Great quality and clarity
License plate-mounting is arguably the easiest to fit, and nothing looks better up front than a screen that replaces the rearview mirror. The image is sharp, and clear guidance lines make it easy to back up. Night vision is included, and waterproofing is to the international IP67 standard. A larger screen image would have been nice, but that shouldn’t detract from this excellent, top-value rearview backup camera system.
All the rearview backup cameras we looked at offered some kind of projected grid or lines for guidance. This might seem strange at first, but it soon becomes second nature.
Night vision is a feature that’s frequently offered but not always properly implemented. Almost all rearview backup cameras have lights to brighten dark corners, but for true night vision, cameras need to have infrared LEDs.
Touchscreens are offered on some systems, giving you access to features like video recording and camera tilting.
LDWS (Lane Departure Warning System) may be available on forward-facing cameras, alerting you if you accidentally stray into another lane.
Some cameras can be left on when you leave the vehicle – in a parking garage, for example. In the event of a collision, they can capture an image, which might help identify another vehicle later.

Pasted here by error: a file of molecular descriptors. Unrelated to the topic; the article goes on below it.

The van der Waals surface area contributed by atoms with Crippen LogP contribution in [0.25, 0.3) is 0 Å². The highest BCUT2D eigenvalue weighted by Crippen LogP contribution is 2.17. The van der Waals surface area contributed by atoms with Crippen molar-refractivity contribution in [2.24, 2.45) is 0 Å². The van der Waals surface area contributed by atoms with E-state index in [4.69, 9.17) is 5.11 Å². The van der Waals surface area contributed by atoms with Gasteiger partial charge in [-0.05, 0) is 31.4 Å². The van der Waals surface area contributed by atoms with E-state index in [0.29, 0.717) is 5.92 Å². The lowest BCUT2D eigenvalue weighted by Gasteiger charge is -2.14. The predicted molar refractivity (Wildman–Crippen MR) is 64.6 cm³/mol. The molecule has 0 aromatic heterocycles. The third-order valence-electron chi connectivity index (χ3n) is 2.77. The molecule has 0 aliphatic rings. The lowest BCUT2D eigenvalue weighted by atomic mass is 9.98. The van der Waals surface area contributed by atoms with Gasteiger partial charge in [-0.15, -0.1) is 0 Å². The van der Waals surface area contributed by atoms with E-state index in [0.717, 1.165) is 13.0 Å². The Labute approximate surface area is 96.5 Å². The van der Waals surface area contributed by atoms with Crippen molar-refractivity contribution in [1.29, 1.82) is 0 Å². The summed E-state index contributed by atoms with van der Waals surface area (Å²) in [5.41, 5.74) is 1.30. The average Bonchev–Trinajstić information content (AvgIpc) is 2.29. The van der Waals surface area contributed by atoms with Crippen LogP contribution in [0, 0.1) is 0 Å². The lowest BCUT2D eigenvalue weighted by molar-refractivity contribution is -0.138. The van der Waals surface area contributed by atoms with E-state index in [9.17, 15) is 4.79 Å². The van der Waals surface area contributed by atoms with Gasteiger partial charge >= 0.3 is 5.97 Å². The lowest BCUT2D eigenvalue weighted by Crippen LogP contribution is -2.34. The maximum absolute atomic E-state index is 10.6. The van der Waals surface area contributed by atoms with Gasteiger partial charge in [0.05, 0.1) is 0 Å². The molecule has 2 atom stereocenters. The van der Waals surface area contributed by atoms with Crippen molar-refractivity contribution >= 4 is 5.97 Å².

Wireless rearview backup cameras can be quick and easy to fit, but wired systems usually offer superior images.
RV and truck drivers should check the lengths of cable supplied to connect the rearview backup camera to the monitor – longer cables may be required.
If you’re concerned about mounting a rearview backup camera on your bodywork, look for one that replaces your existing license plate frame.
There’s nothing wrong with many of the inexpensive rearview backup cameras in the $25 to $35 range, as long as you’re aware that you’ll need a monitor. If you’ve already got a screen that will take RCA connectors, they offer excellent value.
All-in-one backup camera and monitor systems start at around $60, though at this price you probably won’t get proper night vision (though you may get lights). The best of this type cost around $250, but for your money you get a remarkable feature set and day and night images of superb quality.
Wireless camera systems can be found for under $100, but only with 4.3-inch monitors. Reasonable 7-inch models run from $130 to $300. The most expensive are three- and four-camera systems used for monitoring all around a bus or big rig. These rearview backup camera systems can reach $1,000.
This is a compact, straight-forward rearview backup camera at a remarkably low price. You’ll need to find a compatible monitor, but even if you have to buy one, you’re still looking at a low-cost solution. Fitting is simple with a choice of flush-mount or brackets that will suit any vehicle from a compact car to an RV. Images aren’t of the highest quality, but you’ll struggle to find better for the money.